Homestead National Monument Of America Case Study

Homestead National Monument of America preserves the legacy of The Homestead Act of 1862, one of the most significant and enduring events in the westward expansion of the United States. By granting free land it allowed nearly any man or woman a chance to live the American dream.

View the text version of the Homestead National Monument Of America.

Homestead National Monument Of America Case Study

Homestead National Monument of America preserves the legacy of The Homestead Act of 1862, one of the most significant and enduring events in the westward expansion of the United States. By granting free land it allowed nearly any man or woman a chance to live the American dream.

View the multimedia version of the Homestead National Monument Of America. (Flash Required.)

Homestead National Monument Of America—Case Study—Text Version

Maintaining the tallgrass prairie ecosystem at Homestead National Monument of America.

Slide 1

ONSCREEN: The 160-acre Homestead National Monument of America was created by Congress in 1936.

NARRATOR: Homestead National Monument of America, located near Beatrice, Nebraska, exists to commemorate the Homestead Act of 1862 and the impacts it had on the United States and the world.

Slide 2

ONSCREEN: The prairie shows today’s visitor what challenges early homesteaders faced changing native grasses into farmland.

NARRATOR: Today, the monument manages 100 acres of restored tallgrass prairie, which contains over 260 plant species.

Slide 3

ONSCREEN: The tallgrass prairie first took root 8,000 years ago, when the last glaciers retreated from the Midwest. American Indians influenced the tallgrass ecosystem greatly by using fire as a means to manipulate the environment.

NARRATOR: American Indians used fire for hunting, driving game, warfare, to protect villages, and to escape enemies. By examining historical literature researchers have found that lightning caused fires are mentioned much less than fires attributed to American Indians.

Slide 4

ONSCREEN: Today, only about 1% of the original 140 million acres of tallgrass prairie remains.

NARRATOR: The fire cycle was greatly changed by the Homestead Act of 1862 which brought settlers who suppressed all fires. They could not afford to let fire rob them of grass for their livestock or burn their dwellings. The settlers' steel plow and the suppression of fire forever changed the tallgrass prairie ecosystem.

Slide 5

ONSCREEN: Trees and shrubs that try to invade the tallgrass prairie can often be removed by reintroducing fire to the tallgrass prairie ecosystem on a recurring schedule.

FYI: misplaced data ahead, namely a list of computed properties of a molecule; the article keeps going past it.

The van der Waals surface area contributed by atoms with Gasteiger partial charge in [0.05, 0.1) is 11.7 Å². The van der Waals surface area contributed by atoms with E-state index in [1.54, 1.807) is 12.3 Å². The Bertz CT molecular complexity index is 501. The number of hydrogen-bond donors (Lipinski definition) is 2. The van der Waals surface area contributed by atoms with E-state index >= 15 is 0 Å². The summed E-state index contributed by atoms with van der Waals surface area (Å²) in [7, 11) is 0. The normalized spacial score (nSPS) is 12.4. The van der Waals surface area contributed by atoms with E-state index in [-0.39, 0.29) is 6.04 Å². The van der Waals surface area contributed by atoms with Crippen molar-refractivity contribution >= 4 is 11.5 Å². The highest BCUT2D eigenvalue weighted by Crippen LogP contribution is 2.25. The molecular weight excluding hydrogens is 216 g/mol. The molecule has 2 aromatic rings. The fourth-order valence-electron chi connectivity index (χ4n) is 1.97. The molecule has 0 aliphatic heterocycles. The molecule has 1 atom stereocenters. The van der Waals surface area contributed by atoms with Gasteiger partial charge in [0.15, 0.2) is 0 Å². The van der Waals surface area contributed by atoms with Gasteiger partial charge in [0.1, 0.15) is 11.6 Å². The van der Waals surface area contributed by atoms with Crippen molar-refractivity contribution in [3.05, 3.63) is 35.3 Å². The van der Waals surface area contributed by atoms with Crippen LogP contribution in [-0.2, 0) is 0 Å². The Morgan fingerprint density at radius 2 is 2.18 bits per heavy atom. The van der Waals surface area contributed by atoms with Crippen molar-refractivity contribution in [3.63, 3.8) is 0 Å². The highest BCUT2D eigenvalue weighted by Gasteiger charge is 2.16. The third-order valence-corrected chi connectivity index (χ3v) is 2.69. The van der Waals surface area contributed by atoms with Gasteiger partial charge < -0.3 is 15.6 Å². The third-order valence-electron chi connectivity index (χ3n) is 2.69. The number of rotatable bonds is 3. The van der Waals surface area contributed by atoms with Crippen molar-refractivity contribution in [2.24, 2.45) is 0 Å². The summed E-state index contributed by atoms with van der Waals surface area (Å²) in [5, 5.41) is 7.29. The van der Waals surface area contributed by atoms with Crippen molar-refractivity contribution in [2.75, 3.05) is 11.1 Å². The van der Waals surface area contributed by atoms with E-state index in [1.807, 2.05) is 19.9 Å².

NARRATOR: As woody plant species take hold, they become large enough to shade out the native grasses and flowers.

Slide 6

ONSCREEN: The prairie ecosystem is always changing, trying to become a forest through a process known as "succession."

NARRATOR: Without fire, shade-tolerant trees would begin to dominate the landscape.

Slide 7

ONSCREEN: Prairies have evolved side by side with fire, and need it just as they need rain or soil.

NARRATOR: The challenge now is to preserve the prairie without destroying the native plants and animals. Prescribed fire is the most effective tool.

Slide 8

ONSCREEN: Only portions of the prairie are burned, which preserves the habitat for plants and animals, and better represents the “patchiness” that natural fires once formed.

NARRATOR: A prescribed fire returns nutrients to the soil, stops invasive trees and helps native plants spread their seeds. Fire also removes the thatch that can choke a root system.

Slide 9

ONSCREEN: A burn plan outlines all the conditions needed for a safe prescribed fire. In addition, the park notifies neighbors and the media weeks in advance.

NARRATOR: The prescribed burn begins with the writing of a Burn Plan.

Slide 10

ONSCREEN: On the day of the burn, at any time, the Burn Boss, who is responsible for the safety of the prescribed burn, can stop the operation if conditions are not ideal.

NARRATOR: Fire is first started in a small, highly controlled area to determine how it will behave. If the test burn goes well, the prescribed fire moves forward.

Slide 11

ONSCREEN: Fire is slowly applied to the landscape. Firefighters are strategically placed on the prairie, including one person to monitor the weather and give frequent weather reports.

NARRATOR: Months of preparation have taken place to provide for a safe operation.

Slide 12

ONSCREEN: Shortly after the smoke clears, the prairie starts to show life again.

NARRATOR: Only a few short days after the fire, the ground already shows a tint of green, as young shoots break through to catch the abundant sunlight. After a month, the incredible lushness of plant growth makes it hard to imagine a fire had ever been here.

Slide 13

ONSCREEN: The mission of the National Park Service is to “...conserve the scenery and the natural and historic objects and the wildlife therein ...”

NARRATOR: Homestead National Monument of America is dedicated to interpreting and sharing our nation’s homesteading history; the restored tallgrass prairie is an important component of this mission. It is critical that this ecosystem be preserved for future generations to study and enjoy.